1921-30: ROARING DECADENCE

Kenneth Olausson

Peace upon the world changed everything. Good Old Times had arrived, and people were drinking and dancing. The beginning of the 20s was a decade full of joy and laughter. On the streets you could see motorcycles and other vehicles moving freely. Husqvarna had just introduced their first in-house manufactured two-wheel machine, driven by a nice 550cc V-engine. But the most popular motorcycles were the affordable 250cc bikes, which sold like hot cakes…



The background actually came from the war when it was decided that Sweden, as far as possible, should fabricate its own products. Deliveries from abroad could be a drain as raw materials were scarce in these days. So, everybody looked after their barns in order to stash and fill them up with adequate goods. Here is some more background to the evolution of Husqvarna's first own motorcycle. Engineer Gustaf Göthe was partly responsible for R&D, research and developments…



“Riding comfort was a neglected factor in the beginning of the 20th century,” said Gustaf Göthe. “One of my missions included improving the riding characteristics of our motorcycles. Above all, we wanted a well-balanced bike that was neither too heavy nor too weak. It had to be strong for the roads that were not in the best shape in those days. The engine was supposed to be strong and elastic, dependable and free from vibrations. We considered that a gearbox with three speeds would do the job.



“I made my first mistake by neglecting the importance of the wheel-base, which I had made too long. The machine wormed like a snake, so I had to do something about that. You know, a motorcycle can never grow longer than at its birth. But it can for sure turn shorter if you meet a car head on, or flatter if you should put it under a train at a crossing.



“Developing a new power source turned out to be more of a challenge. Importing machinery from England was difficult after the war as goods were scarce at that moment. But I went over there and bought an AJS and some other bikes, with which I started experimenting heavily. My work was delayed as there was no test bench available at the factory. Instead I had to go to the nearby Klevaliden ascent, where machine tests could be performed in a hill climb. It was the second-best thing to do and worked well, save the fact that I could not carry out any brake trials here. This was a result of times in crises but would improve with the years. My initial two-cylinder model 150 resulted in a V-engine with the capacity of 550cc. It had solid cooling fins, side-valves and an Amac carburettor for maximum performance. The only parts that I was not allowed to change were the front forks as they were plentiful in our warehouse…”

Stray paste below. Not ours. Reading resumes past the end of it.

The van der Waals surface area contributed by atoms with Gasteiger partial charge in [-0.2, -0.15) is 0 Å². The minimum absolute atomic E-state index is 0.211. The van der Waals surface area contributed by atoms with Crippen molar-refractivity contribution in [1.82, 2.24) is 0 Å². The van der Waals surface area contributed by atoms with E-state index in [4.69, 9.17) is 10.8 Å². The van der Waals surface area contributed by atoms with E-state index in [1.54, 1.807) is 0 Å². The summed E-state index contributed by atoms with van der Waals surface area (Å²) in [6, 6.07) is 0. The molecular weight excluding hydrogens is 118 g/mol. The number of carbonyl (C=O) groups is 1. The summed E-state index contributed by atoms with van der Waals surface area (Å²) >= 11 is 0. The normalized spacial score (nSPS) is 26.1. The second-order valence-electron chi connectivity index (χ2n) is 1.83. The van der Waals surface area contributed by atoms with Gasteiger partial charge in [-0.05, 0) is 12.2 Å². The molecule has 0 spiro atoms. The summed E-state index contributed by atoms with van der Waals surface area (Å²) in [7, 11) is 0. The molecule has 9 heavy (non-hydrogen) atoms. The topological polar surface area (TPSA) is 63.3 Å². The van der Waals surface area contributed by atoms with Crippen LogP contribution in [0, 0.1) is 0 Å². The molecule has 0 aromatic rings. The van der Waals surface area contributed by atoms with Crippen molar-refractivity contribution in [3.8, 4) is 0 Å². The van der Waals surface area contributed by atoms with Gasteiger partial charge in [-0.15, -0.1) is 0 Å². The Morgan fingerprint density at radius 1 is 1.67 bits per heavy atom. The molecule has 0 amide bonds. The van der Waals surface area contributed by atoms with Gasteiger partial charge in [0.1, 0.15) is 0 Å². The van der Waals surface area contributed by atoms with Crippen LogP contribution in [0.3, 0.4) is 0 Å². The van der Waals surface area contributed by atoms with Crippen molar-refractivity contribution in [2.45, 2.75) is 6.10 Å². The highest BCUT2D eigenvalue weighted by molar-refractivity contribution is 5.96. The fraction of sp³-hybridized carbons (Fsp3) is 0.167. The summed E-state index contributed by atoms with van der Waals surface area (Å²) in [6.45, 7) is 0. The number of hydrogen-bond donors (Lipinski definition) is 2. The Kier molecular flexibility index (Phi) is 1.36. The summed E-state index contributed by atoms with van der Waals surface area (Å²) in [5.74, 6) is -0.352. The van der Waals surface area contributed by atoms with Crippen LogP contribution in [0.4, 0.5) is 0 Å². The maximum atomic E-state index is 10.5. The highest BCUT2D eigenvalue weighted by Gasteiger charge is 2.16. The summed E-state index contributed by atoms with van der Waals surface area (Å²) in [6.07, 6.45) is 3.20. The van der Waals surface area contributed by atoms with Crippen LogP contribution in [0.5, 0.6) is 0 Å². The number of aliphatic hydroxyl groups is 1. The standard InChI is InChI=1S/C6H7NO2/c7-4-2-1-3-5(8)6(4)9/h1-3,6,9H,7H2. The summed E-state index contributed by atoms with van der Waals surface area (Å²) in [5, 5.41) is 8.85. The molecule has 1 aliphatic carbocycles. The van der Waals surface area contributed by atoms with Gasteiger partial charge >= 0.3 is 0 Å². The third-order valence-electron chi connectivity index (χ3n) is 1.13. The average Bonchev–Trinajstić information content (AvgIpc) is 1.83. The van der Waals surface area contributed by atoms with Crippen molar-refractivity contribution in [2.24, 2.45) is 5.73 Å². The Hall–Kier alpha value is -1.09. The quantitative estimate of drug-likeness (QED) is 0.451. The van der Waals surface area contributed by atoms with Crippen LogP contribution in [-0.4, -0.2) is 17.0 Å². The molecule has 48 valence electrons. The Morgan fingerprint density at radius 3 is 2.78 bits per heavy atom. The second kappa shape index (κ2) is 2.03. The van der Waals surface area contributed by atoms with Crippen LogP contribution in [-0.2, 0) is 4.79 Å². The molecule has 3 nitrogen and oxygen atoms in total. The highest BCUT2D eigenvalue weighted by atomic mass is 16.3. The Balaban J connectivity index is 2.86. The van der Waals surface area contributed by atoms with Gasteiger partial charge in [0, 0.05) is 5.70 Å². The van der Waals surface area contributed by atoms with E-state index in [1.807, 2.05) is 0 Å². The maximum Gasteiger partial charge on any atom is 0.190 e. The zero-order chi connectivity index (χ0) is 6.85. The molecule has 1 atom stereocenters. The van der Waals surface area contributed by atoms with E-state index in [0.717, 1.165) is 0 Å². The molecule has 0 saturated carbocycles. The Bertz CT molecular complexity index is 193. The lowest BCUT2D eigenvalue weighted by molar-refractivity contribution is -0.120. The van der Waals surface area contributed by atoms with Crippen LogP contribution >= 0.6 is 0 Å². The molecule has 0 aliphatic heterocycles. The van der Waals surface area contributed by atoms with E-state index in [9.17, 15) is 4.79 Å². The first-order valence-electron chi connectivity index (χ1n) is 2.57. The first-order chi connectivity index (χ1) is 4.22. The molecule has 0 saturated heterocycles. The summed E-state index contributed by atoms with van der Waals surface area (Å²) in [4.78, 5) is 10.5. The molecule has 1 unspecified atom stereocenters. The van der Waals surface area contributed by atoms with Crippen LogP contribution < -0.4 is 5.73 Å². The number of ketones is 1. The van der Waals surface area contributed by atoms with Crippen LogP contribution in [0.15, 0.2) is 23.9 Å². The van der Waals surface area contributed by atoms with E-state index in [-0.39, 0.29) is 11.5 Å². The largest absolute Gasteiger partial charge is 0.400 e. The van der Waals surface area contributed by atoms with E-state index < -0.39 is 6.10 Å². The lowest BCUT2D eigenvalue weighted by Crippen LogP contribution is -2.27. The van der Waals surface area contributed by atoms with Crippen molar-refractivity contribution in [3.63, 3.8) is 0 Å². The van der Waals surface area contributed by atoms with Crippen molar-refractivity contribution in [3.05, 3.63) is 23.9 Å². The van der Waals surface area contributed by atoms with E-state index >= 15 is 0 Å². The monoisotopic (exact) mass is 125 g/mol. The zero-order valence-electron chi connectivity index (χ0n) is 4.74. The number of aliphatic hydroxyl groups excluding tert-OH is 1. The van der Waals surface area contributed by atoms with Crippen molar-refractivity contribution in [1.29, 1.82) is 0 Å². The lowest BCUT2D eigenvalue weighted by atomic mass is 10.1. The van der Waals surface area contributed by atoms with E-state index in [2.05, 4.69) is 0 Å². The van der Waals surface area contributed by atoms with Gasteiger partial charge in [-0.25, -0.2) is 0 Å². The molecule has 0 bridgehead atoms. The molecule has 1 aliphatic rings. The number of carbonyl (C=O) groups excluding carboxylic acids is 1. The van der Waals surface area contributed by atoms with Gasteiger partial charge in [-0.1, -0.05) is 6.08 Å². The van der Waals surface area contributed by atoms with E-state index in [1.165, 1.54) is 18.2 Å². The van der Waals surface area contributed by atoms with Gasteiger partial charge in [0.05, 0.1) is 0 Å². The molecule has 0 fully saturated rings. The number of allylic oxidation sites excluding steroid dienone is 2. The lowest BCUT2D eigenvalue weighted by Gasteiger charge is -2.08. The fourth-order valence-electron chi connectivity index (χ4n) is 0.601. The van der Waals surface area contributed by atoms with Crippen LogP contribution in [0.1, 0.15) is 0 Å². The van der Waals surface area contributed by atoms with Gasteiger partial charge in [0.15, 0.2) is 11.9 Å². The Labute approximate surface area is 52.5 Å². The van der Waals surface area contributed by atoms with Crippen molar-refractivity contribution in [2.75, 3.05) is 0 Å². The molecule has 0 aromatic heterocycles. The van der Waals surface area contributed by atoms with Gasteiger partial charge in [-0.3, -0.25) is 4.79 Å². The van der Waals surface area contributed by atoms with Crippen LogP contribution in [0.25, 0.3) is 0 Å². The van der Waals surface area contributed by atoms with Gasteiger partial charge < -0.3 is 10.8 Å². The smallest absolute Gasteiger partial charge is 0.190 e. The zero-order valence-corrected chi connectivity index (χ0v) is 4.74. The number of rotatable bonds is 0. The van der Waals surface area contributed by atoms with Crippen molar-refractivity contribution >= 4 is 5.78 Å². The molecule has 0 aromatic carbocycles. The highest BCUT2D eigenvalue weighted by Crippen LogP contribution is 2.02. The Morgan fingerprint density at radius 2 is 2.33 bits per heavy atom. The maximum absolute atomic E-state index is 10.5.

After the model 150 came the improved 160, which was put on the market in 1921. This version went through the mill during three seasons and was followed by model 170 two years later. Now, we are writing about the year of 1923 and Husqvarna's bikes are becoming more and more popular with each passing year. The 180 came in 1926 and next in line was the 190, which was launched in 1929. We are still talking about the motorcycle with the twin-cylinder 550cc V-engine at hand, but it was improved with each new version during this successful decade.



Husqvarna also produced a sturdy 1000cc machine, which was presented to the market in 1921. Nicknamed “the Camel” by the factory employees, this sturdy machine was mainly meant for carrying passengers in its popular sidecar version. It was powered by a twin-cylinder V-engine with a capacity of 994cc and had model 500 as a benchmark from the start. One can easily hear rowdy pub people in the crowd, discuss this animal offspring, referring to the desert beast. Anyway, it was manufactured for three consecutive years before the 600 arrived in 1923 and then the 610 came into production by 1926. All in all, the one-litre power-camel existed in its initial layout until the end of 1928, when it would be abandoned by the factory.



In the need for speed, Husqvarna also realised that there was a market for smaller bikes, which were affordable for most customers. In 1927 they presented the model 20, which soon became the 25. This outfit consisted of a 175cc side-valve JAP engine. It was nicknamed "the Kitten" and went through the factory until 1931 when it had turned into model 30 with a JAP side-valve 245cc power source. The 30 model was introduced already in 1929, being then manufactured for the coming six years. The 30 inherited the nickname of “Kitten” from its predecessor and was also equipped with the 250 JAP. The 30 had a performance of 7.5 horsepower at best. The cylinder, together with the cylinder head, was cast in one piece as this method was simpler and more economic for Husqvarna at the time. With a ride height of 64 cm the brochure promised customers a comfortable riding position on the machine’s Terry-saddle.



In 1930 there was also a 490cc JAP-engined machine available and even a 496cc Sturmey-Archer motor was being introduced. Looking at the sales figures from Husqvarna, it was clear that motorcycling had caught many people's eye in the roaring 20s. According to factory statistics, the Swedes sold approximately 7,500 units in the decade from 1921 to 1930. Unfortunately, these motorcycle figures were not matched in the coming years. During the 30s and through the Second World War production declined severely for obvious reasons.


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